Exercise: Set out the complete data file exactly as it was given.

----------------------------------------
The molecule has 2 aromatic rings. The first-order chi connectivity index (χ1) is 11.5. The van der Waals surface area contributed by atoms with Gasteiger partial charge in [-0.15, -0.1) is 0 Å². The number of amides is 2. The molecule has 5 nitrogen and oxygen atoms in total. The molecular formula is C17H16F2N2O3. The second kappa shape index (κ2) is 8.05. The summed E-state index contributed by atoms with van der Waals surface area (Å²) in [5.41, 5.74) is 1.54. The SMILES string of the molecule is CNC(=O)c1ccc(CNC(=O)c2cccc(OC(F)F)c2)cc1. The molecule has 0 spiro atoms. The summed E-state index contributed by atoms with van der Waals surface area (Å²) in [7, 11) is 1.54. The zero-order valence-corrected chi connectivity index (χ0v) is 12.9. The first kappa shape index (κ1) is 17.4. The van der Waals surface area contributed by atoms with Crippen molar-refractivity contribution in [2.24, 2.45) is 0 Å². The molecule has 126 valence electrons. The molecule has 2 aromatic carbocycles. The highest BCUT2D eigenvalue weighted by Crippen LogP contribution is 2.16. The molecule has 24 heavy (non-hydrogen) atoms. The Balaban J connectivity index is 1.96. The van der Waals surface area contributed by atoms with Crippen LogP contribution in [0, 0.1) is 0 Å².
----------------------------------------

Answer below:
The molecule has 2 aromatic rings. The first-order chi connectivity index (χ1) is 11.5. The van der Waals surface area contributed by atoms with Gasteiger partial charge in [-0.15, -0.1) is 0 Å². The number of amides is 2. The molecule has 5 nitrogen and oxygen atoms in total. The molecular formula is C17H16F2N2O3. The second kappa shape index (κ2) is 8.05. The summed E-state index contributed by atoms with van der Waals surface area (Å²) in [5.41, 5.74) is 1.54. The SMILES string of the molecule is CNC(=O)c1ccc(CNC(=O)c2cccc(OC(F)F)c2)cc1. The molecule has 0 spiro atoms. The summed E-state index contributed by atoms with van der Waals surface area (Å²) in [7, 11) is 1.54. The zero-order valence-corrected chi connectivity index (χ0v) is 12.9. The first kappa shape index (κ1) is 17.4. The van der Waals surface area contributed by atoms with Crippen molar-refractivity contribution in [2.24, 2.45) is 0 Å². The molecule has 126 valence electrons. The molecule has 2 aromatic carbocycles. The highest BCUT2D eigenvalue weighted by Crippen LogP contribution is 2.16. The molecule has 24 heavy (non-hydrogen) atoms. The Balaban J connectivity index is 1.96. The van der Waals surface area contributed by atoms with Crippen LogP contribution in [0, 0.1) is 0 Å².